by Félix Pérez; image courtesy of Michael Vadon
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“I am a school counselor in Iowa, and we have definitely seen an uptick in aggressive behavior that I believe has been given root by a campaign season full of racially charged and mean-spirited messages from people like Donald Trump. Our students are watching and they do mirror behavior they believe is acceptable.”
Amy DeGroot-Hammer, Sioux City, IA
“Students are bullied in the school and even at the bus stop simply because of their ethnic background. Because some of the morals, or lack thereof, that Trump has tainted our schools with, I spend a great portion of my workday teaching students to respect others regardless of their nationality or ethnic makeup.”
Justin Johnson, Atlanta, GA
“Normally, I invite my students to discuss elections because there is a respectful tone even if they disagree about the candidates. But this election I’ve seen too many students spouting nasty things Donald Trump has said, about immigrants especially. There has been so much inappropriate language and disgraceful behavior, it has been very disconcerting.”
Cynthia Meier-Lota, Glen Rock, NJ
“I’m now having to address issues like a student saying, ‘Build that wall!’ when discussing immigration. I am seeing more and more the negative effect that Donald Trump’s campaign is having on my classes.”
Michael Thurston, Whitefield, ME
Educators across the nation, like those above, are reporting that the inflammatory rhetoric and behavior from presidential candidate Donald Trump on the campaign trail have led to an increase in student bullying and anxiety. That was the message as educators, counselors and experts on bullying joined together today in events in the key election battleground states of Iowa, Florida, Michigan, Minnesota, Nevada, New Hampshire, North Carolina, Ohio and Pennsylvania.
They educators shared firsthand accounts of the “Trump Effect” in their classrooms as part of the launch of a digital and direct mail campaign by the National Education Association to raise awareness about the harmful effects of Trump’s divisiveness on America’s schoolchildren.
Utah teacher and NEA President Lily Eskelsen García said:
As educators, we teach our kids that kindness, collaboration and cooperation are important not just in school, but in in life. Donald Trump sets an example that teaches the wrong lesson. He calls women fat pigs, wants to ban Muslims from coming to the country, refers to Mexicans as criminals, and makes fun of people with disabilities. The rise in vitriolic speech in classrooms and the anxiety this causes for some of our most vulnerable students shows that Trump’s rhetoric is far more damaging than previously imagined.
Hillary Clinton derided Trump’s bullying and anti-women tirades at the debate. She referenced his degrading remarks about women throughout the campaign and over the years.
Congressman Keith Ellison of Minnesota, who joined Eskelsen García at a tele-briefing, said, “Millions of children across our country are watching Donald Trump unapologetically belittle people who are different from him time after time. He’s sending a disturbing message to our kids and it’s sinking in. Reports of bullying and harassment are on the rise in our schools, especially toward students of color, Muslim Americans and immigrants.”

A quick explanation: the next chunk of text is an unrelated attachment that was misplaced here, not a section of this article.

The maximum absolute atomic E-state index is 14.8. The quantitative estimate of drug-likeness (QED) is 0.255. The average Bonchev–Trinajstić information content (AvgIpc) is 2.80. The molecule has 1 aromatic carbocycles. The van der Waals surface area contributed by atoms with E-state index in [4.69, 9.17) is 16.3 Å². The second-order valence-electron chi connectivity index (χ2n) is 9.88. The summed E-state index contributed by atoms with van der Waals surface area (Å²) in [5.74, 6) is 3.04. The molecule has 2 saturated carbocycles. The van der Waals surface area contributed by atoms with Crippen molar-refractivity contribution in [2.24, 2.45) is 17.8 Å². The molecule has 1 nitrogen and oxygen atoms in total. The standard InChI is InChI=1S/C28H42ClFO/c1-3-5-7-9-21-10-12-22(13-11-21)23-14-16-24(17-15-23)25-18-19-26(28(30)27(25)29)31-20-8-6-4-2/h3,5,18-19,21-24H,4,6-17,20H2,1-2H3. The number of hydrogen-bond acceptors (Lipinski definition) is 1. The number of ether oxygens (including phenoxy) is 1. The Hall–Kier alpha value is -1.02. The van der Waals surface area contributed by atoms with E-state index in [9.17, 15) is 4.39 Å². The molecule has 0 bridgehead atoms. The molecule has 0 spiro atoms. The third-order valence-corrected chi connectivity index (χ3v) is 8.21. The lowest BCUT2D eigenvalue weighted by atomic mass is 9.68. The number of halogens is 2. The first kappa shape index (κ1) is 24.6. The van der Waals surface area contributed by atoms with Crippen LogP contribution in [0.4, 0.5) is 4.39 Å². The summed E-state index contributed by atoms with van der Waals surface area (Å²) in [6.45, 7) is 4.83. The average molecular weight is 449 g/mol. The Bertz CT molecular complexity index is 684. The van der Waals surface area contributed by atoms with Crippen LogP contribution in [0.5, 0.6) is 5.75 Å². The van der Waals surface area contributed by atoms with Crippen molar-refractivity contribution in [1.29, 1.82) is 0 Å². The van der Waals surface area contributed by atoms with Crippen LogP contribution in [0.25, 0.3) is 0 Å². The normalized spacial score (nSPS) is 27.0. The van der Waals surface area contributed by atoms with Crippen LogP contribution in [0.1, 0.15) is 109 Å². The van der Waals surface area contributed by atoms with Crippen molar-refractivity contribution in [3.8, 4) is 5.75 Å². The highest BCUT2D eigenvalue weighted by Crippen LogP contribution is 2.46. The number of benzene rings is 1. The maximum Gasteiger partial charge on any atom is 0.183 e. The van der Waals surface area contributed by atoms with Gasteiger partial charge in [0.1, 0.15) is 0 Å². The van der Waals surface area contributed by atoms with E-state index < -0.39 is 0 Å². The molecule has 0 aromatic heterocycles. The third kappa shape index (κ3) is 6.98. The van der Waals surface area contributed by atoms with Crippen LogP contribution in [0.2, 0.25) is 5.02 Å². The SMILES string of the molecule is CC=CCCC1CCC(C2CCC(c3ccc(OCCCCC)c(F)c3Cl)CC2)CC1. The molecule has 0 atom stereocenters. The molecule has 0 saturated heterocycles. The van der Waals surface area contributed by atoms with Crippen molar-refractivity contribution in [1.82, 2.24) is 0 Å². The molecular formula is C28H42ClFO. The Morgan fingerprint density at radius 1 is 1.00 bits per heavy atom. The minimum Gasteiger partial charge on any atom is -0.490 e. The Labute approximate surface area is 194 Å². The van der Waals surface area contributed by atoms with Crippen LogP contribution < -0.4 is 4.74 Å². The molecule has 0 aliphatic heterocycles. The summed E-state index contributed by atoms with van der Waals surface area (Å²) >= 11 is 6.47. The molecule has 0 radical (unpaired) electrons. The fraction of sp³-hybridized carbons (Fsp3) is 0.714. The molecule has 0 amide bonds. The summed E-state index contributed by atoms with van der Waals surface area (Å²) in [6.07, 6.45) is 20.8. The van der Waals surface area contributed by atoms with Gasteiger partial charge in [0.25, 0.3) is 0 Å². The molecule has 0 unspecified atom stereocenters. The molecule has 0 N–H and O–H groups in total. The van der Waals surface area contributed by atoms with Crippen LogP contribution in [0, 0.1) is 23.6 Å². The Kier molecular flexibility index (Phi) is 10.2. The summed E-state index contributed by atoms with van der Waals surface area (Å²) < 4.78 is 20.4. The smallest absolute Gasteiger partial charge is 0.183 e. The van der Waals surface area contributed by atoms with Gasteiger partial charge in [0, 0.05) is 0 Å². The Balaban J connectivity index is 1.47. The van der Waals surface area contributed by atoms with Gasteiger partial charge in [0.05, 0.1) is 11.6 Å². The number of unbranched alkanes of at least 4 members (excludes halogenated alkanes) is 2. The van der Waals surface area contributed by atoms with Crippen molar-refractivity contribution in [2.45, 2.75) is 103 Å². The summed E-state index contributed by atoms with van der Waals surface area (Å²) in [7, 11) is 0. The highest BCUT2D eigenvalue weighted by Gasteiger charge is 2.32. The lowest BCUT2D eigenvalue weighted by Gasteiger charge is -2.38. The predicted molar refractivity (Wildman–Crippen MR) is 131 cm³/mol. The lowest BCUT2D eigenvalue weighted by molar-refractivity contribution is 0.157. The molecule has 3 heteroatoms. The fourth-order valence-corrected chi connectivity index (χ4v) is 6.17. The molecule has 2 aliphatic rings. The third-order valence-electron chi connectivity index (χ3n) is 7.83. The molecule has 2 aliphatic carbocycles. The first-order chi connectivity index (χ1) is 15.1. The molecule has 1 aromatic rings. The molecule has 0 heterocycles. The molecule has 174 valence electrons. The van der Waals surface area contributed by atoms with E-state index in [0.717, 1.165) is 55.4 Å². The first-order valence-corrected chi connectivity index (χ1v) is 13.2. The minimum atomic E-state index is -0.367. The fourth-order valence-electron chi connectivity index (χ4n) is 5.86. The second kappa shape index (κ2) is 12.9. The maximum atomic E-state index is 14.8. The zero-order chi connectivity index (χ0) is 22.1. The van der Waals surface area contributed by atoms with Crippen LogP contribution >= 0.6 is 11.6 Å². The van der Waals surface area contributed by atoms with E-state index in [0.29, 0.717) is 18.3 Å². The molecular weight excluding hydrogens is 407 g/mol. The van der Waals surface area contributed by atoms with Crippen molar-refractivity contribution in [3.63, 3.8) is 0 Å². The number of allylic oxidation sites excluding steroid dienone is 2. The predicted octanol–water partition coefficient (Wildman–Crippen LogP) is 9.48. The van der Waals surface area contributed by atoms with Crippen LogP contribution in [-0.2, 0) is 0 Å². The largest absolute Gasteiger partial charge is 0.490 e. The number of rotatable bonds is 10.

The Southern Poverty law Center recently released a report that found that the presidential campaign is producing an alarming level of fear and anxiety among students of color and inflaming racial and ethnic tensions in the classroom. The results of a SPLC survey of 2,000 K-12 teachers found “a disturbing nationwide problem, one that is particularly acute in schools with high concentrations of minority children.”
According to the survey, more than two-thirds of the teachers reported that students — mainly immigrants, children of immigrants and Muslims — have expressed concerns or fears about what might happen to them or their families after the election. More than one-third have observed an increase in anti-Muslim or anti-immigrant sentiment.
Columbus, OH, language arts teacher Joy Bock, who participated with Eskelsen García and Ellison in today’s campaign launch, remarked:
I start each school year off with lessons on the basics of our government. During a classroom conversation about the Electoral College, one of my students said something that broke my heart. Before the entire class, my student made a startling statement: ‘If Donald Trump wins, I’ll be sent back to Peru.’ I want to be very clear, this 14-year-old girl is an American citizen, born in the United States. She has never been to Peru, the country her parents immigrated from. My student told our class that her parents said, ‘it will not be safe’ if Donald Trump becomes president. She shared how scared her family is about the election. Now all of my students are worried that she will be sent ‘back.’ This very real anxiety and fear I work to calm on a daily basis is not an isolated incident.